Govt rethinking on export promotion schemes
India has started work on an array of export promotion schemes that leave out subsidies, which have been targeted by the US in a complaint with the WTO.
The trouble for India has deepened with a host of nations, including the European Union, Brazil, Russia, China, Japan, South Korea, Sri Lanka, Canada and Egypt, joining forces with the US at the WTO over New Delhi's export subsidies, which possibly violate rules as the country's per capita income has been over $1,000 a year for several years now.
The WTO mandates that a country can offer export subsidies as long its per capita income is below $1,000 a year.
India crossed that mark in 2010 but, according to extant rules, it had a cushion of eight years.
However, another rule states that if the per capita income is above $1,000 for three years in a row, the cushion will not apply. The WTO has notified that India's per capita income had been above $1,000 for three successive years - 2013, 2014 and 2015. At present, it stands at nearly $2,000.
The schemes have to be redesigned so that they do not function as export subsidies.
"Duty drawbacks are basically taxes foregone and that is considered a 'prohibited subsidy' by the WTO. We will have to rework our whole duty regime now," said Biswajit Dhar of JNU, formerly Director-General of RIS (Research and Information System for Developing Countries).
Duty drawbacks are post-export remission of duty on inputs used in exported products. In other words, many governments, particularly those of the highly protected economies, refund all taxes paid, including customs duty, service tax or excise duty paid by an exporter to make his product more competitive in the global market.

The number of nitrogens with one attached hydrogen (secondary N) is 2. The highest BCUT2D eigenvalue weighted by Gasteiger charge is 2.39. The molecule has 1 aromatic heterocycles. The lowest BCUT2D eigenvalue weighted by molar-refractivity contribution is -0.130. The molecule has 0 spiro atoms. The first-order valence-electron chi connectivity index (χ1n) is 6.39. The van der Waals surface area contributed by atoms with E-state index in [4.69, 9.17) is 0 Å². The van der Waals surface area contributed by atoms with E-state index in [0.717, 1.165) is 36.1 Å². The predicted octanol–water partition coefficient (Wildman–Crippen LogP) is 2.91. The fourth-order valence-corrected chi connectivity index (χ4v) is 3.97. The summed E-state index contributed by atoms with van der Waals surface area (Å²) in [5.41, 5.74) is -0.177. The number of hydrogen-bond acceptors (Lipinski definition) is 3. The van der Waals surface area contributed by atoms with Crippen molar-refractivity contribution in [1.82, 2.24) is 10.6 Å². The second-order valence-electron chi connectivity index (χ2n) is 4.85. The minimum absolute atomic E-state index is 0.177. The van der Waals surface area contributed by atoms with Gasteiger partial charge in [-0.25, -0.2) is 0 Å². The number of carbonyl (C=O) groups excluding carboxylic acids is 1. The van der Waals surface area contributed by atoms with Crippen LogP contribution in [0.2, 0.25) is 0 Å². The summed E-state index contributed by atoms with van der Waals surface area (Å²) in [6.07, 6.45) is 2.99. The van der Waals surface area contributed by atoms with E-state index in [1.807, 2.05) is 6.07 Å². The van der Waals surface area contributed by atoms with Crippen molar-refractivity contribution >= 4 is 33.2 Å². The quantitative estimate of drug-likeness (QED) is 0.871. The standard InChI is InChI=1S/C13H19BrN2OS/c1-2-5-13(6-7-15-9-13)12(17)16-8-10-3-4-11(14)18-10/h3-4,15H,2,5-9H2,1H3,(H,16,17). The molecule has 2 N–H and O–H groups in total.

"The only way out now is to rework the import tariff rates so that those imports which usually go into exports are made cheaper," said Finance Ministry officials.
Dhar agrees and says that in any case India needs to rework its inverted duty structure which often taxes raw materials at higher rates than finished products.
However, such a move would hit efforts to encourage manufacturing of electronics, cars and other products in India. Cheaper import of parts would mean they could continue to import them and simply go in for screwdriver assembly factories.
"This has implications for the steel industry, electronics and defence manufacturers among others," said Finance Ministry officials.
However, experts such as Dhar feel there is no way out.
"It would be better to concentrate on export facilitation measures, which we have never bothered about. These would make our exports and production competitive, attracting investors to manufacture in India."
Export facilitation is a way to reduce cost and time. India has a poor record in this field with huge delays, red tape in moving goods within the country and through ports and land boundaries.
In contrast, Bangladesh gives trucks carrying garments for export a special status such as a separate highway lane and check-free movement to ports. At ports these shipments are prioritised so that they sail out in record time.